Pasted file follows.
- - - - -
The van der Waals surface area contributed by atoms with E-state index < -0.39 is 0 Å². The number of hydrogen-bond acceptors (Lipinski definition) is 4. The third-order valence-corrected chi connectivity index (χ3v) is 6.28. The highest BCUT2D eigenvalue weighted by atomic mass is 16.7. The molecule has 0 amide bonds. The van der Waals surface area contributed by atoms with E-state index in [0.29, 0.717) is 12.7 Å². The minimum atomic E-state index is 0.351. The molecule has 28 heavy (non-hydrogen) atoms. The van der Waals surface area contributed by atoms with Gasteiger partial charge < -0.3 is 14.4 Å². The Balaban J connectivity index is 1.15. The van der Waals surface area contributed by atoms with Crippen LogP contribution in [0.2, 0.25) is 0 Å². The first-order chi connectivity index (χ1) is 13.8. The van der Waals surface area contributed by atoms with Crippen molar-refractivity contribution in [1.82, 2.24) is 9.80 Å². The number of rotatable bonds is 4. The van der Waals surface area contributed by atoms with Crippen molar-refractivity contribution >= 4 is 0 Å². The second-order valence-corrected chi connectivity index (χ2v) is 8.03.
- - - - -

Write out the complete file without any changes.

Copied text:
The van der Waals surface area contributed by atoms with E-state index < -0.39 is 0 Å². The number of hydrogen-bond acceptors (Lipinski definition) is 4. The third-order valence-corrected chi connectivity index (χ3v) is 6.28. The highest BCUT2D eigenvalue weighted by atomic mass is 16.7. The molecule has 0 amide bonds. The van der Waals surface area contributed by atoms with E-state index in [0.29, 0.717) is 12.7 Å². The minimum atomic E-state index is 0.351. The molecule has 28 heavy (non-hydrogen) atoms. The van der Waals surface area contributed by atoms with Gasteiger partial charge < -0.3 is 14.4 Å². The Balaban J connectivity index is 1.15. The van der Waals surface area contributed by atoms with Crippen LogP contribution in [0.2, 0.25) is 0 Å². The first-order chi connectivity index (χ1) is 13.8. The van der Waals surface area contributed by atoms with Crippen molar-refractivity contribution in [1.82, 2.24) is 9.80 Å². The number of rotatable bonds is 4. The van der Waals surface area contributed by atoms with Crippen molar-refractivity contribution >= 4 is 0 Å². The second-order valence-corrected chi connectivity index (χ2v) is 8.03.